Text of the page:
Impossible Lives of Basher Thomas
Robert Detman, author
Documentary filmmaker Harry Ogletree lives in the shadow of his friend Basher Thomas, who gained fame as an internationally renowned photojournalist. Two decades on from Basher’s disappearance in the jungles of Guatemala, Harry sifts through an archive of Basher’s documents, crafting a narrative about his friend’s life. Reconstructing Basher’s dangerous assignations, from obscure African kraals to Middle East war zones, Harry investigates their shared past as he uncovers keys to Basher’s motivations. Making a pilgrimage to the site of Basher’s death, Harry will ultimately confront the malleability of memory and the inescapable desires of his past. Capturing the enigmatic mystery of Roberto Bolaño, the cold war intrigue of Denis Johnson, and the harsh and revelatory landscapes of William T. Vollmann, IMPOSSIBLE LIVES OF BASHER THOMAS is a masterful and evocative exploration into the American psyche.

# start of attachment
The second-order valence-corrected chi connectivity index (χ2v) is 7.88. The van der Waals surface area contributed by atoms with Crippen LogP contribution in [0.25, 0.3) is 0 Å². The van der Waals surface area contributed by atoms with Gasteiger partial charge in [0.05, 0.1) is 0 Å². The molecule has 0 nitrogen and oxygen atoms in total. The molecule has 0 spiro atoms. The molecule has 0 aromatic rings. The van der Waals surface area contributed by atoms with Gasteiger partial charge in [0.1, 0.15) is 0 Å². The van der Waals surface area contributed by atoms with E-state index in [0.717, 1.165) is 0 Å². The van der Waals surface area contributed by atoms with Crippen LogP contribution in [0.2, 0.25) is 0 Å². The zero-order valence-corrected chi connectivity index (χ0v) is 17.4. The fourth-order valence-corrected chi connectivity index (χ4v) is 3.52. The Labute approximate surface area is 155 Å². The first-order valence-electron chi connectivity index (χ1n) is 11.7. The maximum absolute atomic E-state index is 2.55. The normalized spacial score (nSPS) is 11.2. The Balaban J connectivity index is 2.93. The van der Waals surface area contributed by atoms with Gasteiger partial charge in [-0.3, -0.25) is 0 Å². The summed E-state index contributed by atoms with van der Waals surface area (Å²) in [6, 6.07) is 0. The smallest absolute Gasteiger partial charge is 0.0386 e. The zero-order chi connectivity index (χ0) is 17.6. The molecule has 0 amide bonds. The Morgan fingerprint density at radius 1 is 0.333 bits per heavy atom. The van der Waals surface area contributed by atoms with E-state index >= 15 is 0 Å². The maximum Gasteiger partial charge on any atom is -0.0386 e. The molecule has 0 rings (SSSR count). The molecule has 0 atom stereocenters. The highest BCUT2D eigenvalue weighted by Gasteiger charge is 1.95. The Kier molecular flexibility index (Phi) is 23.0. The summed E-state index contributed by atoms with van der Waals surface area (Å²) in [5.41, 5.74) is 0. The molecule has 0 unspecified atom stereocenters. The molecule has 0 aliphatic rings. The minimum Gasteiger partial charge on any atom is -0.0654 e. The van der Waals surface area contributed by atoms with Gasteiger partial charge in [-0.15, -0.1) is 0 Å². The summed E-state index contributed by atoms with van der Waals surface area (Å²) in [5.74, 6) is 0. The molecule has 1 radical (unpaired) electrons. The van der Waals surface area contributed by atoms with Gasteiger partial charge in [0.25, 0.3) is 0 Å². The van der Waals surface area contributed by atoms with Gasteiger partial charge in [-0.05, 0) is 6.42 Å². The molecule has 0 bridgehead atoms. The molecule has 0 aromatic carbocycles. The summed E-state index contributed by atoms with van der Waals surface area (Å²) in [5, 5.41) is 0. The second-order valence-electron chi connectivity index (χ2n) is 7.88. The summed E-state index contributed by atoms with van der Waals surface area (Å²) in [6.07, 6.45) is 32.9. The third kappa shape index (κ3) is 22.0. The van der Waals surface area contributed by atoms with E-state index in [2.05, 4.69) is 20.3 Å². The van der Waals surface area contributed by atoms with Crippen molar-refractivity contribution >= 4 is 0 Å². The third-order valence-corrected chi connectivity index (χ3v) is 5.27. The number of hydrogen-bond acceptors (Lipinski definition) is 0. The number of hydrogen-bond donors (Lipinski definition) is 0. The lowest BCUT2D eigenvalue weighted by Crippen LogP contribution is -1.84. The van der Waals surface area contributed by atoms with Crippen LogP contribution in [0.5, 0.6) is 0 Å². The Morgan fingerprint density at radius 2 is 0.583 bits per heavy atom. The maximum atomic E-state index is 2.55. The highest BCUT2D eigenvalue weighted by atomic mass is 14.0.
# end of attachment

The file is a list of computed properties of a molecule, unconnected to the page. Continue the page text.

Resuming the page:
Detman pulls together various forms and styles in an ambitious novel composed of transcripts, letters, and footnotes, told in sharp prose. On August 17, 1982, renowned photojournalist Nathan “Basher” Thomas is fatally shot. Decades later, Harry Ogletree, one of Basher’s closest friends, decides to write a screenplay about the murder. Harry visits Basher’s mother to speak with her about the project and collect a box of Basher’s personal effects. The contents of the box spur recollections of a road trip across the Mexican Baja peninsula, arguments in Michigan, and drug abuse in Paris, and also provide insight into Basher’s death. Harry follows these clues to Rancho Nacon, a mysterious Guatemalan jungle villa with an enigmatic caretaker. On his pilgrimage, Harry hopes the people he questions and memories he uncovers will help to deconstruct the mystery of Basher Thomas. Because of the book’s unconventional structure, the narrative is fragmented. Although the disjointedness complements Harry’s fractured search for information and meaning, the story’s momentum is often slowed by passages that are needed to prevent confusion and explain earlier elements of the novel. The best scenes focus on the intimate details and relationships between the characters. Detman’s stylistic choices succeed in the moments when Harry’s memories and Basher’s documents blur into the present, layering various methods of storytelling to create a fresh and intriguing work. (BookLife)